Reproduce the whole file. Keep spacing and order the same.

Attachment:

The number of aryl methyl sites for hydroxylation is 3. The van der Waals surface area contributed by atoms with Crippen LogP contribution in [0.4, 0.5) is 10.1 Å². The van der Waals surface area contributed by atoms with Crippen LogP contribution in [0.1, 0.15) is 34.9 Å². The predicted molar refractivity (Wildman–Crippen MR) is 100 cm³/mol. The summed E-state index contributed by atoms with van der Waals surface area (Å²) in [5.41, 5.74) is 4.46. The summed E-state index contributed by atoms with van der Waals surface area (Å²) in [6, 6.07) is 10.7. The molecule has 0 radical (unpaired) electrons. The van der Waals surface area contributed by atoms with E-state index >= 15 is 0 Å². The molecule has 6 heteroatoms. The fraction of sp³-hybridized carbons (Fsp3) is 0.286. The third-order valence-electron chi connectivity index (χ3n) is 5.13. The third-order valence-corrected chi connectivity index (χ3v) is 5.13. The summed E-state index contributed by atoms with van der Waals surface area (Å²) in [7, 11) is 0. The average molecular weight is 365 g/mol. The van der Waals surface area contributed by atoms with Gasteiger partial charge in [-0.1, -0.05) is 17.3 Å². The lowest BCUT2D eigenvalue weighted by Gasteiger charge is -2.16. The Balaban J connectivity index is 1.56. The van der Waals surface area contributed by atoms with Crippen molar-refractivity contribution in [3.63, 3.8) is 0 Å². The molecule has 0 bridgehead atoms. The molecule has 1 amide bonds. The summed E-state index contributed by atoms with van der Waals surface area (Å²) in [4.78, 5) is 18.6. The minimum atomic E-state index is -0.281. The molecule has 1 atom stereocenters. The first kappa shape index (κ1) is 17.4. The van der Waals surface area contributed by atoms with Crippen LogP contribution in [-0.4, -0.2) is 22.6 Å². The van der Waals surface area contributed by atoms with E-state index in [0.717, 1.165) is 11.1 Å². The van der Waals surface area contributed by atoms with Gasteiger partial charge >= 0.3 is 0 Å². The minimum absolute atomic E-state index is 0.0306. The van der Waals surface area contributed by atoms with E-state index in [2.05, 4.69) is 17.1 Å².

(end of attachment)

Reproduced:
The number of aryl methyl sites for hydroxylation is 3. The van der Waals surface area contributed by atoms with Crippen LogP contribution in [0.4, 0.5) is 10.1 Å². The van der Waals surface area contributed by atoms with Crippen LogP contribution in [0.1, 0.15) is 34.9 Å². The predicted molar refractivity (Wildman–Crippen MR) is 100 cm³/mol. The summed E-state index contributed by atoms with van der Waals surface area (Å²) in [5.41, 5.74) is 4.46. The summed E-state index contributed by atoms with van der Waals surface area (Å²) in [6, 6.07) is 10.7. The molecule has 0 radical (unpaired) electrons. The van der Waals surface area contributed by atoms with E-state index >= 15 is 0 Å². The molecule has 6 heteroatoms. The fraction of sp³-hybridized carbons (Fsp3) is 0.286. The third-order valence-electron chi connectivity index (χ3n) is 5.13. The third-order valence-corrected chi connectivity index (χ3v) is 5.13. The summed E-state index contributed by atoms with van der Waals surface area (Å²) in [7, 11) is 0. The average molecular weight is 365 g/mol. The van der Waals surface area contributed by atoms with Gasteiger partial charge in [-0.1, -0.05) is 17.3 Å². The lowest BCUT2D eigenvalue weighted by Gasteiger charge is -2.16. The Balaban J connectivity index is 1.56. The van der Waals surface area contributed by atoms with Crippen molar-refractivity contribution in [3.63, 3.8) is 0 Å². The molecule has 0 bridgehead atoms. The molecule has 1 amide bonds. The summed E-state index contributed by atoms with van der Waals surface area (Å²) in [4.78, 5) is 18.6. The minimum atomic E-state index is -0.281. The molecule has 1 atom stereocenters. The first kappa shape index (κ1) is 17.4. The van der Waals surface area contributed by atoms with Crippen LogP contribution in [-0.4, -0.2) is 22.6 Å². The van der Waals surface area contributed by atoms with E-state index in [0.717, 1.165) is 11.1 Å². The van der Waals surface area contributed by atoms with Gasteiger partial charge >= 0.3 is 0 Å². The minimum absolute atomic E-state index is 0.0306. The van der Waals surface area contributed by atoms with E-state index in [2.05, 4.69) is 17.1 Å².